Rather than plain old Dracula, “The Impaler” names as its villain Vlad the Impaler, 15th-century Transylvanian prince and a source of vague inspiration for Bram Stoker’s fictive creation — though the real-life figure’s claim to fame wasn’t bloodsucking but rather liberal impalement of enemies during a notably cruel reign. Don’t expect further history lessons, however, from Derek Hockenbrough’s slasher pic: Offering up some American youths on a Romanian holiday as cannon fodder, it’s a weak low-budget horror-thriller that finally pays off only in unintended laughs. Limited theatrical bow on Halloween is unlikely to do more than raise the pic’s profile for VOD release.
A Hollywood Hills party introduces us to the usual rather mature-looking movie collection of alleged high schoolers (Web sources list one thesp as 31 years old), who are traipsing off to Europe together during the summer between graduation and college. Because Adam (Christian Gehring) has had a dream luring them there, the seven friends are starting their vacation with a full week at “Castle Dracul,” onetime home to guess who. Soon experiencing that same dream is Dominic (Teo Celigo), who’s of Romanian heritage and — because every horror movie needs a virgin or two to survive longer than other characters — is saving himself for marriage with fiancee Chelsea (Marcienne Dwyer).
They’re greeted by Veronica (Diana Busuioc, also credited with the pic’s story), the kind of “caretaker” who portends evil doings so subtly she might as well sport a tattoo of blood dripping from her smirking lips to her ample bosom. As she relates to her latest guests via a rather laughable historical flashback, the original Vlad (patronym Dracula) arrived home one day in the 1470s to find his castle being sacked by Turks, and pledged his soul to the devil to save his wife’s life. It doesn’t take a lot to guess who Veronica really is, or what restless spirit starts laying waste to the lodgers one by one.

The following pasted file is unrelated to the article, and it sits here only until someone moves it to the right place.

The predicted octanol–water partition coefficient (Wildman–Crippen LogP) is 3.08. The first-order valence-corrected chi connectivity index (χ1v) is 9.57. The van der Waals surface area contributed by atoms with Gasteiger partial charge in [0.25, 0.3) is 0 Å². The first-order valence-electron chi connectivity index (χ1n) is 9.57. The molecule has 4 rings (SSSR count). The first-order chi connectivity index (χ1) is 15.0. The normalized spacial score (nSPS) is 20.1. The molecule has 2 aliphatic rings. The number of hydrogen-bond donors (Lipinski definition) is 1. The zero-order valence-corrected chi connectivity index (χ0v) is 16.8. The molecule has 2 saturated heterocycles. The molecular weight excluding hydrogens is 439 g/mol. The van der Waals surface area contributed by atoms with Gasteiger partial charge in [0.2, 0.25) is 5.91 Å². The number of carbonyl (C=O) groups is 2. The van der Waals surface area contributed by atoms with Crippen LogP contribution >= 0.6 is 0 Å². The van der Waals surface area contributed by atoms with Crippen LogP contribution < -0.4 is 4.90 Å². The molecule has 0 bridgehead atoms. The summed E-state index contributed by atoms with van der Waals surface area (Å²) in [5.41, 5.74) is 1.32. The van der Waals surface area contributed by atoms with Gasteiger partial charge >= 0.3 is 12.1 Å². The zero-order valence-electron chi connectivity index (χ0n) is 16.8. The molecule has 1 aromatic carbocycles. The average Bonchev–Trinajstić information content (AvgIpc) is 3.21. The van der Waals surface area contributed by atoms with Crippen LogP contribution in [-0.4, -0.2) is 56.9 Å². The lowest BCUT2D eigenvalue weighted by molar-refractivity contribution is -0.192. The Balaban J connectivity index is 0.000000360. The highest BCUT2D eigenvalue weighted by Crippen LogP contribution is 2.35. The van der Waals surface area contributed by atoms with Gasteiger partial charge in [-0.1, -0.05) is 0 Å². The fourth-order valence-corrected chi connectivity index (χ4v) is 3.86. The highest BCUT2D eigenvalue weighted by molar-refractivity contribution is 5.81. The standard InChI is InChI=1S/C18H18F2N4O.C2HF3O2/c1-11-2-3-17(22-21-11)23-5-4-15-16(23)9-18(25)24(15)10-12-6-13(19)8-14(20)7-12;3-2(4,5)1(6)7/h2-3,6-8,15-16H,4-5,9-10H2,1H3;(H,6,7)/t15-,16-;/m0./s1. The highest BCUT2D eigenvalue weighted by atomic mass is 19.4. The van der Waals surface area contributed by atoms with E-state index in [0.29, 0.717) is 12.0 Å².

These Yanks can’t die fast enough for the viewer, since even before bad things start happening, they’re whining things like, “Please don’t tell me we have to walk anywhere” and “It smells really old here.” You know that characters who, for expediency’s sake, could be labeled Bitchy, Slutty, Fatso or Stoner (that one played by Rocco Nugent, son of noted political commentator and cat-scratch-fever treatment advocate Ted) aren’t going to make it very far; ditto those who enjoy sex outside wedlock, or just pay too much attention to their cell phones.
But the violence is weakly handled, the pacing slack, and the atmosphere/suspense pretty much nil. What starts at and stays on the lower echelon of B-movie horror mediocrity for quite some time finally clicks into gear — though it turns out that gear is the one that drives the pic straight off the cliff of unintentional camp hilarity. Performances get worse as the characters get more annoying in the throes of crisis; by the time what are billed as “Demonic Concubines” turn up looking like Victoria’s Secret models, it’s hard to believe this isn’t all some kind of joke. Unfortunately, the tin-eared dialogue suggests that joke is on the filmmakers, not by them.
Tech/design aspects are adequate.